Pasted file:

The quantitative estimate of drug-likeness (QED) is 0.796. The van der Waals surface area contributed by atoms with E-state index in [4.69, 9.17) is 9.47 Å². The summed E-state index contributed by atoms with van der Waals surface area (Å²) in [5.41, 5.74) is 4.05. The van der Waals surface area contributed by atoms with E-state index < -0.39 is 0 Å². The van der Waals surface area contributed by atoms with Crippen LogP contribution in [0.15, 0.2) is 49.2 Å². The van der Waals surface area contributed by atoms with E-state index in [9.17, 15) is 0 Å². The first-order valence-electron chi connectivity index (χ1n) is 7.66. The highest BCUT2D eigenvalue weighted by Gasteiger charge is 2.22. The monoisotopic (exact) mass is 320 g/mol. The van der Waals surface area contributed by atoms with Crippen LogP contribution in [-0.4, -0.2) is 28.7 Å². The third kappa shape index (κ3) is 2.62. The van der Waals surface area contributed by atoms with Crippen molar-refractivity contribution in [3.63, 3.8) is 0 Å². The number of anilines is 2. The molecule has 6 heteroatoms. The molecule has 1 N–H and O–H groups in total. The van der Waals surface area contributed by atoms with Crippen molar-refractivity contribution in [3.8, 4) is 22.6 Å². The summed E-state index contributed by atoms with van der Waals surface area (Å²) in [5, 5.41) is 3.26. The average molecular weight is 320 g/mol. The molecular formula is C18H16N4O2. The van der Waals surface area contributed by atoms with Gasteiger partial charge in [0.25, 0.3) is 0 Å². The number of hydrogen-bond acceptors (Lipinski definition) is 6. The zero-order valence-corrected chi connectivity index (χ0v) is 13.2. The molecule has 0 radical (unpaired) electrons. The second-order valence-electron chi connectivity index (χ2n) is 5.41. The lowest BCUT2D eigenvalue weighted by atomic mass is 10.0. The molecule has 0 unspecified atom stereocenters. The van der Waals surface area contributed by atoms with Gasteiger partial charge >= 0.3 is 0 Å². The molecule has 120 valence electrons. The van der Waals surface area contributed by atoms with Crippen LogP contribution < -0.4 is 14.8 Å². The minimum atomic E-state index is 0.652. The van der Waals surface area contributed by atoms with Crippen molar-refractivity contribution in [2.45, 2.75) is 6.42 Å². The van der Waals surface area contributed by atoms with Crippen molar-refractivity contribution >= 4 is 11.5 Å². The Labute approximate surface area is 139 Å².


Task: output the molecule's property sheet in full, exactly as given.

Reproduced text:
The quantitative estimate of drug-likeness (QED) is 0.796. The van der Waals surface area contributed by atoms with E-state index in [4.69, 9.17) is 9.47 Å². The summed E-state index contributed by atoms with van der Waals surface area (Å²) in [5.41, 5.74) is 4.05. The van der Waals surface area contributed by atoms with E-state index < -0.39 is 0 Å². The van der Waals surface area contributed by atoms with Crippen LogP contribution in [0.15, 0.2) is 49.2 Å². The van der Waals surface area contributed by atoms with E-state index in [9.17, 15) is 0 Å². The first-order valence-electron chi connectivity index (χ1n) is 7.66. The highest BCUT2D eigenvalue weighted by Gasteiger charge is 2.22. The monoisotopic (exact) mass is 320 g/mol. The van der Waals surface area contributed by atoms with Crippen LogP contribution in [-0.4, -0.2) is 28.7 Å². The third kappa shape index (κ3) is 2.62. The van der Waals surface area contributed by atoms with Crippen molar-refractivity contribution in [3.63, 3.8) is 0 Å². The number of anilines is 2. The molecule has 6 heteroatoms. The molecule has 1 N–H and O–H groups in total. The van der Waals surface area contributed by atoms with Crippen molar-refractivity contribution in [3.8, 4) is 22.6 Å². The summed E-state index contributed by atoms with van der Waals surface area (Å²) in [5, 5.41) is 3.26. The average molecular weight is 320 g/mol. The molecular formula is C18H16N4O2. The van der Waals surface area contributed by atoms with Gasteiger partial charge in [0.25, 0.3) is 0 Å². The number of hydrogen-bond acceptors (Lipinski definition) is 6. The zero-order valence-corrected chi connectivity index (χ0v) is 13.2. The molecule has 0 radical (unpaired) electrons. The second-order valence-electron chi connectivity index (χ2n) is 5.41. The lowest BCUT2D eigenvalue weighted by atomic mass is 10.0. The molecule has 0 unspecified atom stereocenters. The van der Waals surface area contributed by atoms with Gasteiger partial charge >= 0.3 is 0 Å². The molecule has 120 valence electrons. The van der Waals surface area contributed by atoms with Crippen LogP contribution < -0.4 is 14.8 Å². The minimum atomic E-state index is 0.652. The van der Waals surface area contributed by atoms with Crippen molar-refractivity contribution in [2.45, 2.75) is 6.42 Å². The van der Waals surface area contributed by atoms with Crippen molar-refractivity contribution >= 4 is 11.5 Å². The Labute approximate surface area is 139 Å².